The applicant was the wife of Mr. Salman. He was detained by the police and interrogated. After some time he was taken to the hospital because his heartbeat, breathing and other vital functions had stopped, cyanosis had developed on the face and ears and the pupils were dilated. The doctors declared him dead on arrival. Although Mr. Salman had not previously been diagnosed with one, his death was attributed to a heart disease.
The applicant claimed that the death of her husband violated Article 2 of the Convention.
The Court reiterated that the circumstances in which deprivation of life may be justified must be strictly construed. Article 2 must be interpreted and applied so as to make its safeguards practical and effective. Article 2 covers not only intentional killing but also the situations where it is permitted to “use force” which may result, as an unintended outcome, in the deprivation of life.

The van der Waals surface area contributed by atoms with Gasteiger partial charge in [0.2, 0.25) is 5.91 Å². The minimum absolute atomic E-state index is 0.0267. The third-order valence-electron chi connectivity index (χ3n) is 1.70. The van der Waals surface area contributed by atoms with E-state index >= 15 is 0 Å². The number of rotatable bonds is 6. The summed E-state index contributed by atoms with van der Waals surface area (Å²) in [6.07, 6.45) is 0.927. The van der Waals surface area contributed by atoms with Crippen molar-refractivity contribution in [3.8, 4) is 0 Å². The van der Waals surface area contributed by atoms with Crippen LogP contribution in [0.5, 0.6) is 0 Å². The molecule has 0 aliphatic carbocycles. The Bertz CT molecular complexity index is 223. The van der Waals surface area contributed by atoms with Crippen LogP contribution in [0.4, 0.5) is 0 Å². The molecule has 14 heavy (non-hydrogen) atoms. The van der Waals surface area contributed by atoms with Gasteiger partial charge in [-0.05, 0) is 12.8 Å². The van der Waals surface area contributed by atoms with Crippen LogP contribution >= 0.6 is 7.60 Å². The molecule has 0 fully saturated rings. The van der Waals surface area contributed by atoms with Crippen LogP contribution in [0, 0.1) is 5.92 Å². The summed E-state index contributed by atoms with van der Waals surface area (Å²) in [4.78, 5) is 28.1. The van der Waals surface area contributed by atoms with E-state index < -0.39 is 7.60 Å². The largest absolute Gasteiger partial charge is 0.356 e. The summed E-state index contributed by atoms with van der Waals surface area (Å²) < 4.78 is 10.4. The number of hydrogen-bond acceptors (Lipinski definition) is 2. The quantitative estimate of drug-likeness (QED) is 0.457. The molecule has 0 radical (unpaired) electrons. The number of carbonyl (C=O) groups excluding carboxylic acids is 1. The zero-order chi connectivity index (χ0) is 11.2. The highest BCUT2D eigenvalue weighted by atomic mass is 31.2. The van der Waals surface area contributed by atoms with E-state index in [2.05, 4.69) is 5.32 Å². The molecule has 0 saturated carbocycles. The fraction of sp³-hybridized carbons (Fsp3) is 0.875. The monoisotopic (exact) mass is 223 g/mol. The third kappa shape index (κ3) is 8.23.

The deliberate or intended use of lethal force is only one factor to be taken into account in assessing its necessity. Any use of force must be no more than “absolutely necessary” for the achievement of one or more of the purposes set out in Article 2. The Court emphasized that persons in custody are in a vulnerable position and the authorities are under a duty to protect them. Where an individual is taken into police custody in good health and is found to be injured on release, it is incumbent on the State to provide a plausible explanation of how those injuries were caused.This obligation is particularly stringent where that individual dies.
In the case at hand the Court emphasized that any use of force and the consequences of it should be properly documented. The Court noted that the initial autopsy had not been properly documented and recorded. It also found that the medical examination of the body revealed that the cause of death was the torture during Mr.Salman’s interrogation rather than a heart disease. Since the state was unable to explain Mr. Salman’s injuries and why the initial autopsy was incomplete, the Court found a violation of Articles 2 and 3 of the Convention.